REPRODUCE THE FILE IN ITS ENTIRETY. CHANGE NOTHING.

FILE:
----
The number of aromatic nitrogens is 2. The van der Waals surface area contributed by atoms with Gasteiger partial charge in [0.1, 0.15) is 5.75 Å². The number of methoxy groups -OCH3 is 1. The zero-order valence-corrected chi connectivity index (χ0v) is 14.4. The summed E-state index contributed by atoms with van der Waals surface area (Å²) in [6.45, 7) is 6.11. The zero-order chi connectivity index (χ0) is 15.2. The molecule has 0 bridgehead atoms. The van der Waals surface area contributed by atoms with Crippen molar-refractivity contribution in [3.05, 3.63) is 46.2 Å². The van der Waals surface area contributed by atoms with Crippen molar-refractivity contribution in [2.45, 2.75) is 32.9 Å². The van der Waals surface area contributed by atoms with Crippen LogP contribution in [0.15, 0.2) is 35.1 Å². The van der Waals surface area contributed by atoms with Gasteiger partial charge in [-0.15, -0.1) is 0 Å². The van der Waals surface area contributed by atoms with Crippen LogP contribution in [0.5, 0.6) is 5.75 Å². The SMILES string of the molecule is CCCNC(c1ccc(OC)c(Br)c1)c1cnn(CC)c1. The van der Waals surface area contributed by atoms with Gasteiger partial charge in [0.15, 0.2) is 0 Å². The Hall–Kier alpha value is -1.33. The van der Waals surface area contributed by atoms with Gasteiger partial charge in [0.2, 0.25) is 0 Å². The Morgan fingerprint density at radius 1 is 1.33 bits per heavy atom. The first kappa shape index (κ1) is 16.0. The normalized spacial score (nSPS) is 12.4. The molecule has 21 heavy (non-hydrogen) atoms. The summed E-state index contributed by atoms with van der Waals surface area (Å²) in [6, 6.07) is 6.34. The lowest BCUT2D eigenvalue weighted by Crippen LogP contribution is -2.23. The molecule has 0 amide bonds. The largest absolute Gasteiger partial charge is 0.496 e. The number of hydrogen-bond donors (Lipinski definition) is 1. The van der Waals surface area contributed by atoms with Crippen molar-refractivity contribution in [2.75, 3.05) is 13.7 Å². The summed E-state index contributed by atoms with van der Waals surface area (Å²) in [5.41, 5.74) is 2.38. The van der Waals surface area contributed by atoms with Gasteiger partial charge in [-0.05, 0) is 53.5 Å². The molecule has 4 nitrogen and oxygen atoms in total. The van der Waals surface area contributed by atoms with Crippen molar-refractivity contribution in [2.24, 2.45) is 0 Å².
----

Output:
The number of aromatic nitrogens is 2. The van der Waals surface area contributed by atoms with Gasteiger partial charge in [0.1, 0.15) is 5.75 Å². The number of methoxy groups -OCH3 is 1. The zero-order valence-corrected chi connectivity index (χ0v) is 14.4. The summed E-state index contributed by atoms with van der Waals surface area (Å²) in [6.45, 7) is 6.11. The zero-order chi connectivity index (χ0) is 15.2. The molecule has 0 bridgehead atoms. The van der Waals surface area contributed by atoms with Crippen molar-refractivity contribution in [3.05, 3.63) is 46.2 Å². The van der Waals surface area contributed by atoms with Crippen molar-refractivity contribution in [2.45, 2.75) is 32.9 Å². The van der Waals surface area contributed by atoms with Crippen LogP contribution in [0.15, 0.2) is 35.1 Å². The van der Waals surface area contributed by atoms with Gasteiger partial charge in [-0.15, -0.1) is 0 Å². The van der Waals surface area contributed by atoms with Crippen LogP contribution in [0.5, 0.6) is 5.75 Å². The SMILES string of the molecule is CCCNC(c1ccc(OC)c(Br)c1)c1cnn(CC)c1. The van der Waals surface area contributed by atoms with Gasteiger partial charge in [0.15, 0.2) is 0 Å². The Hall–Kier alpha value is -1.33. The van der Waals surface area contributed by atoms with Gasteiger partial charge in [0.2, 0.25) is 0 Å². The Morgan fingerprint density at radius 1 is 1.33 bits per heavy atom. The first kappa shape index (κ1) is 16.0. The normalized spacial score (nSPS) is 12.4. The molecule has 21 heavy (non-hydrogen) atoms. The summed E-state index contributed by atoms with van der Waals surface area (Å²) in [6, 6.07) is 6.34. The lowest BCUT2D eigenvalue weighted by Crippen LogP contribution is -2.23. The molecule has 0 amide bonds. The largest absolute Gasteiger partial charge is 0.496 e. The number of hydrogen-bond donors (Lipinski definition) is 1. The van der Waals surface area contributed by atoms with Crippen molar-refractivity contribution in [2.75, 3.05) is 13.7 Å². The summed E-state index contributed by atoms with van der Waals surface area (Å²) in [5.41, 5.74) is 2.38. The van der Waals surface area contributed by atoms with Gasteiger partial charge in [-0.05, 0) is 53.5 Å². The molecule has 4 nitrogen and oxygen atoms in total. The van der Waals surface area contributed by atoms with Crippen molar-refractivity contribution in [2.24, 2.45) is 0 Å².